Editorial

Marapana’s brave stand

After weeks of charges from the opposition and denials from the government regarding the fragile character of the security situation in Trincomalee, Defence Minister, Tilak Marapana has gone on record to admit that the LTTE has increased its strengh in the areas surrounding the Trincomalee harbour during the current ceasefire. He has acknowledged, perforce, that there is an increasted threat.

This admission is important on several counts. This is the first time that a senior member of the cabinet has admitted that things are not as rosy as the general public have been made to believe, a fact that the media has continuously pointed out editorially and otherwise ever since the MoU was signed. It takes courage to stand up and admit, virtually, that maintaining a silence on this was counter-productive.

Also, given that the matter of seeking to secure peace is as arduous as making war, and in fact fraught with greater complexities on account of the delicate nature of the process, it is imperative that the government obtains the support of the people for its initiative. The surest way of losing support is being dishonest or cagey about the ground situation, especially since one cannot expect the public to forget all the atrocities of the LTTE and believe it has turned over a new leaf just like that.

For too long the government has either been in self-denial or has believed that the people can be kept in the dark without suffering any political fallout. This increasingly led to a massive loss of credibility in the eyes of the people about the government’s capacity to read the political manoeuverings related to the LTTE’s covert and overt military operations in the North and East. Since it is by now clear that whatever agreement is reached between the government and the LTTE regarding the political parameters of a lasting peace, it has to be approved by the people, it is political suicide to lose the confidence of these final arbiters before the event. Marapana’s statement therefore is more a boost for the peace initiative than an indictment of the same. It strengthens the hand of the government in the negotiations and simultaneously pulls the rug under the feet of oppositional protest, especially since Marapana has also pointed out that the government has not been sleeping while all this was happening. Marapana claims that the armed forces are prepared for any evntuality.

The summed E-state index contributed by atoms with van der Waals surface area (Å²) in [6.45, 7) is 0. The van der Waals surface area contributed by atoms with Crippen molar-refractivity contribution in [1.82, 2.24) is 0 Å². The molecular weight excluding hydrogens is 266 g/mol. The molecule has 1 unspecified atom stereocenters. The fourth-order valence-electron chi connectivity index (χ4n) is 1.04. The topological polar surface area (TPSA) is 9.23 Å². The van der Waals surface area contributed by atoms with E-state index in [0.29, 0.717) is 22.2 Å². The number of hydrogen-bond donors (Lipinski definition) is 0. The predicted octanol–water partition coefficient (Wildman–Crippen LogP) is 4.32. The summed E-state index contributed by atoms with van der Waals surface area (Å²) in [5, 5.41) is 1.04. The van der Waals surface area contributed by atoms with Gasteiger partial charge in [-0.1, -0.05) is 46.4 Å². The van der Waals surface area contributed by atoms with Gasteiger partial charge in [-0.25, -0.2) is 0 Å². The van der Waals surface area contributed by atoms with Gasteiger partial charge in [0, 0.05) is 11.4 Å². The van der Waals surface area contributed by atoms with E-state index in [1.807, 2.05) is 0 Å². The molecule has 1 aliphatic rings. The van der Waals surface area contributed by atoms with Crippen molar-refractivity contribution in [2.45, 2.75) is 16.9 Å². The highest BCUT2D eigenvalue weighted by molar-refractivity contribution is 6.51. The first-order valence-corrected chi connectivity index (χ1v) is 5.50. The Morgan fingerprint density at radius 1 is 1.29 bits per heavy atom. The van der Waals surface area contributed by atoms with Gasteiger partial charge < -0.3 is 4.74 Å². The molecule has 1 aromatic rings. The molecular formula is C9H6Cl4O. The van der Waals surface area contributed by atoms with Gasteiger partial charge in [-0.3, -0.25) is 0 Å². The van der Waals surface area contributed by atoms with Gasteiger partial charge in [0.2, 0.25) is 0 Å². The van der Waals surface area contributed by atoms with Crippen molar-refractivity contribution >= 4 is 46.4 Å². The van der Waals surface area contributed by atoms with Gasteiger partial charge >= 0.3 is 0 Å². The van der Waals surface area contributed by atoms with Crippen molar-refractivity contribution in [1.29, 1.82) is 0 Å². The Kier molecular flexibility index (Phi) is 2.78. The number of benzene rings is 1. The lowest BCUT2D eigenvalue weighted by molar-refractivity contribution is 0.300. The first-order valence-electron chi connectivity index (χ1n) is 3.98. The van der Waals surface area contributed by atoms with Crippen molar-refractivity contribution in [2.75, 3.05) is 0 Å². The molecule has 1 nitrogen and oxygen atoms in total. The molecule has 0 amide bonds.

That the LTTE has been stockpiling arms, conducting recuitment drives, conscripting children even as they were "releasing" child soldiers (whose existence they had steadfastedly denied for well over a year), extracting illegal taxes from people in the North and East, is all known. They have gone to the extent of thumbing their noses at the Sri Lanka Monitoring Mission with respect to the Manirasakulam camp, clearly indicating that they have not abandoned the so-called military option, despite Thamilselvan’s avowal that the LTTE will not go back to war. All this is in keeping with the LTTE’s considerable history of thinking war while pledging to a peacefully negotiated settlement. The government had to expect from day one that the LTTE will find war and war-preparation a hard habit to kick. It is one thing to dismiss criticism of the LTTE’s commitment to peace as being authored by anti-peace, chauvinistic political interests and quite another to kid yourself.

There is a difference between being optimistic and being pragmatic. Optimism is the stuff of political rhetoric and it does have its uses. Optimism without a shadow of pragmatism could be called buffoonery and whatever the people of this country may deserve, they don’t deserve this. Marapana has made the correct move this time. He has said it as it is.

Saying it is not enough. There is more to be done. The government has to regain the initiative that it has willingly conceded to the LTTE in the negotiations. The LTTE must be taught that a negotiating process is akin to commerce. There is a "give" and there is a "take". The LTTE has to be taught that if it is not prepared to do the "give" part of the deal, then the deal is just not going to work. The government can easily claim to have walked not just the extra mile (willingly, unwillingly or unwittingly) but several miles in fact. It can now stand and say, "It is pay-back time". To do this, all the anti-peace activities of the LTTE have to be revealed to the public. It is a thin line that lies between revelation and vilification, but the government has to take the risk of doing this delicate balancing act. The government has decided that it will talk. The government has to see that all this talking will come to nought if the people turn around and say, "Enough!" and "Out!" That is the challenge of the would-be peace-maker. Tilak Marapana has taken a brave stand. Let us hope his government is brave enough to follow suit.


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